Graduate School Program Opens New Opportunities for International Students

Nithesh Chandrasekharan
Nithesh Chandrasekharan.

Nithesh Chandrasekharan is an international student from Sri Lanka and India with a passion for novel experiences. A first-generation college student who thrives in collaborative work environments, Chandrasekharan came to the University of Wisconsin–Madison to learn, build skills, and identify future career paths while pursuing a Ph.D. through the Integrated Program in Biochemistry (IPiB).

Working in research labs as an undergraduate at James Madison University and now as a graduate student in Scott Coyle’s lab gave Chandrasekharan a taste of what a career in academia would entail. He wished to seek opportunities in industry, too, so that he could clarify his career goals and use his time in graduate school to gain experiences that would ready him for life after graduation.

As an international student, Chandrasekharan’s options for industry-based experiences were limited. International students’ visas often prohibit off-campus paid work — including paid internships. This meant that opportunities such as the Biotechnology Training Program (BTP), which requires that trainees complete a paid internship, were unavailable to him.

Fortunately for Chandrasekharan, an internship pilot program at UW–Madison has opened the door for international students to get a feel for life in the biotech industry. UW’s Graduate School Industry Internship Program, which grew from the opportunities available through BTP, will soon enter its third year. Participation is available to students with dissertator status and aims to enhance doctoral students’ competitiveness for a variety of careers beyond academia.

“The internship program provides a valuable experiential learning opportunity for our graduate students that will both enhance their research skillset as well as prepare them for success in their future scientific careers,” explains William Karpus, dean of the Graduate School.

The program’s internship requirements are flexible and can meet the parameters of international students’ visas. With a wide range of internship options, students like Chandrasekharan can build skills and relationships in any life science field.

“The opportunities are rather limited for international students,” says Chandrasekharan. “I’m so thankful to [BTP director] Brian Fox for setting a precedent with BTP and to the Graduate School for starting this pilot program. It’s allowed me to see how my scientific knowledge can be applied and expanded in a different context.”

Chandrasekharan applied and was accepted as a graduate school intern at Aldevron, a biotechnology company in Madison, WI. The internship’s emphasis on protein purification fit well with his skills and interests. “In the Coyle Lab, we can bioengineer proteins and grow them in different types of cells. We break the cells apart and purify what’s left until we isolate the protein we want to study. We can then use that protein in different experiments to gain better understanding about the biological processes that protein is involved in,” explains Chandrasekharan. “Companies like Aldevron can use these same techniques to produce engineered proteins for clients in biomedical research and other fields.”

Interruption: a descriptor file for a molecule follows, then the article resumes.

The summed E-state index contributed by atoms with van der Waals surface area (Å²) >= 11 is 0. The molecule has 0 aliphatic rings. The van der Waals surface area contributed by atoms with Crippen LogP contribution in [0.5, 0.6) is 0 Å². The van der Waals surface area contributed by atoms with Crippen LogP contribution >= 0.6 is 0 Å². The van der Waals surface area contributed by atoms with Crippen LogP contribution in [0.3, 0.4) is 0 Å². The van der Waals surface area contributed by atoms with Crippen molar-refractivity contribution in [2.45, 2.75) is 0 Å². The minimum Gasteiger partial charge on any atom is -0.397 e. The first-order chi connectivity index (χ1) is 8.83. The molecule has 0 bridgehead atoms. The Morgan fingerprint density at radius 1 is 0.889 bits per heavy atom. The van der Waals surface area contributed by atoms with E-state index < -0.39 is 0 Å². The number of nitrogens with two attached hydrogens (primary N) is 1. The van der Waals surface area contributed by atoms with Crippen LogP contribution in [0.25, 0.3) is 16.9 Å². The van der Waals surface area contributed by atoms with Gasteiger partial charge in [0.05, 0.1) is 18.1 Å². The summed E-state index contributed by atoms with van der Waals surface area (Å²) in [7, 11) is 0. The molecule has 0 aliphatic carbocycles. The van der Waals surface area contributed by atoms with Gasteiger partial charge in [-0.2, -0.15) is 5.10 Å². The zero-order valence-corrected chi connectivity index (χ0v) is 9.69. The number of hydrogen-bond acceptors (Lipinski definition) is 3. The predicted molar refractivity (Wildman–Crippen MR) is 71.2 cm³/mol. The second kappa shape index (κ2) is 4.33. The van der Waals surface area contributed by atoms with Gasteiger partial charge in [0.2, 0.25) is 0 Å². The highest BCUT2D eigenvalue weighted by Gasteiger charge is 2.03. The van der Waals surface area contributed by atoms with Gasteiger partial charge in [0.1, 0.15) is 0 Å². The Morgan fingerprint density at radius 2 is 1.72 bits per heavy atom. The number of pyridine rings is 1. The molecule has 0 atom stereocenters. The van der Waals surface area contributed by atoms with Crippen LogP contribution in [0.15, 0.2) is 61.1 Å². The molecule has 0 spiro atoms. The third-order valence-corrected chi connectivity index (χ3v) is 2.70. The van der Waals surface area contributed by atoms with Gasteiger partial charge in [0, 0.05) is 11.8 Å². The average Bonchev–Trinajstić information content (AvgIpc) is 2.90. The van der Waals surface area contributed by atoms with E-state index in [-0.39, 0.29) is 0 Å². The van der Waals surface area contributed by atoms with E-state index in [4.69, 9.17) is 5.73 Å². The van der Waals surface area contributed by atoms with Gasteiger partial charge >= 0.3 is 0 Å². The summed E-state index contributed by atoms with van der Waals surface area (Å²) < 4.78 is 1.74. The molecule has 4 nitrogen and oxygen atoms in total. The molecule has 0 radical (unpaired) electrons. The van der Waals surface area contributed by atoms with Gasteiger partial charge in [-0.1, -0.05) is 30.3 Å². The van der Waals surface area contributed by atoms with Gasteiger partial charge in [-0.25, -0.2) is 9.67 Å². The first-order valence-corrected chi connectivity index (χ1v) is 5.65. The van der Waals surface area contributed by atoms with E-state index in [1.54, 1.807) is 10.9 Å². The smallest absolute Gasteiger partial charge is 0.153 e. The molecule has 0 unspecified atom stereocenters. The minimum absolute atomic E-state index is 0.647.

Aldevron’s internship program has strong support from Tom Foti, the vice president and general manager of the company’s Protein Business Unit. Foti, who had his own transformative internship during his undergraduate years at North Dakota State University, sees value in biotech internships beyond building research skills. “I always dreamed that when Aldevron expanded we’d be able to have interns here,” says Foti. “Our interns don’t just participate in the science, they learn how a high performing workplace culture operates from the inside and how to be part of a team. I think that’s very important for young scientists trying to decide if industry is for them.”

Aldevron's 2023 interns
Nithesh Chandrasekharan (standing, far right) was part of Aldevron’s 2023 cohort of graduate student interns.

Aldevron’s internship is rigorous and competitive. Their selection process mirrors that used to select their employees: scientific acumen is just as important as curiosity and critical thinking skills. For the interns who are selected, Foti and his team are committed to training the next generation of industry scientists. Chandrasekharan and the three other interns in his cohort participated in the training, problem solving, and decision making that comes with industry-based applied science.

This approach was just what Chandrasekharan was looking for. “One of the biggest reasons I wanted to do an industry internship was that I wanted to see how bench science connects to the business and managerial side of biotech,” recalls Chandrasekharan. “I wanted to see if I’m a good fit for that part of the work. They showed me how I can translate my Ph.D. skills into managing projects, working as a team to solve problems, and communicating with stakeholders about the science. I learned how to think about optimizing technical workflows while working toward clients’ goals. These are all things that build off my Ph.D. work but required me to recontextualize my skills and knowledge.”

Chandrasekharan left his internship ready to complete his doctoral research and pursue a career in the biotech industry. He hopes to be just one of many international students able to gain clarity through the Graduate School Industry Internship Program. “There’s nothing like firsthand experience,” says Chandrasekharan. “My hope is that this program is successful and becomes a long-term option for international students who want to apply academic training in a novel setting.”

Written by Renata Solan.